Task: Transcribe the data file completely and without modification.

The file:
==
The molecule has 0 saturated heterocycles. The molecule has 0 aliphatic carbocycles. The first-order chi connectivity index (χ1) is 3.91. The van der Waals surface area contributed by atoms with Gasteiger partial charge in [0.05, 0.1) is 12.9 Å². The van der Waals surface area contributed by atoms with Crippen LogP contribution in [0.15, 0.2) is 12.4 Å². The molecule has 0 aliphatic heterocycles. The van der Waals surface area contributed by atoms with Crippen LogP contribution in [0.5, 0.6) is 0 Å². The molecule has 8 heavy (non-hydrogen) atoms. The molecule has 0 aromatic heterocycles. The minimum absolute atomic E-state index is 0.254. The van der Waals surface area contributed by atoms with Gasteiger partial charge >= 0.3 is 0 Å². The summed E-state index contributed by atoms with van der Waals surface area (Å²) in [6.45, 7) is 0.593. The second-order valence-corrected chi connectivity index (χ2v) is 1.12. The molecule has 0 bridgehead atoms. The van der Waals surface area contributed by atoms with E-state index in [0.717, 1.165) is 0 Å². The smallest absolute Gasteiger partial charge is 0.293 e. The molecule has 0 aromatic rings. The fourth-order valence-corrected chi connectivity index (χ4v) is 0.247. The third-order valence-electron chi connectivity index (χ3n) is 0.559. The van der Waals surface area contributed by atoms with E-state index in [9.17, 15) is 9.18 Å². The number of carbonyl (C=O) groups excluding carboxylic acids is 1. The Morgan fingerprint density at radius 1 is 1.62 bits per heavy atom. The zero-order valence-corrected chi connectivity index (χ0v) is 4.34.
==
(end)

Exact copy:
The molecule has 0 saturated heterocycles. The molecule has 0 aliphatic carbocycles. The first-order chi connectivity index (χ1) is 3.91. The van der Waals surface area contributed by atoms with Gasteiger partial charge in [0.05, 0.1) is 12.9 Å². The van der Waals surface area contributed by atoms with Crippen LogP contribution in [0.15, 0.2) is 12.4 Å². The molecule has 0 aliphatic heterocycles. The van der Waals surface area contributed by atoms with Crippen LogP contribution in [0.5, 0.6) is 0 Å². The molecule has 8 heavy (non-hydrogen) atoms. The molecule has 0 aromatic heterocycles. The minimum absolute atomic E-state index is 0.254. The van der Waals surface area contributed by atoms with Gasteiger partial charge >= 0.3 is 0 Å². The summed E-state index contributed by atoms with van der Waals surface area (Å²) in [6.45, 7) is 0.593. The second-order valence-corrected chi connectivity index (χ2v) is 1.12. The molecule has 0 bridgehead atoms. The van der Waals surface area contributed by atoms with E-state index in [0.717, 1.165) is 0 Å². The smallest absolute Gasteiger partial charge is 0.293 e. The molecule has 0 aromatic rings. The fourth-order valence-corrected chi connectivity index (χ4v) is 0.247. The third-order valence-electron chi connectivity index (χ3n) is 0.559. The van der Waals surface area contributed by atoms with E-state index in [9.17, 15) is 9.18 Å². The number of carbonyl (C=O) groups excluding carboxylic acids is 1. The Morgan fingerprint density at radius 1 is 1.62 bits per heavy atom. The zero-order valence-corrected chi connectivity index (χ0v) is 4.34.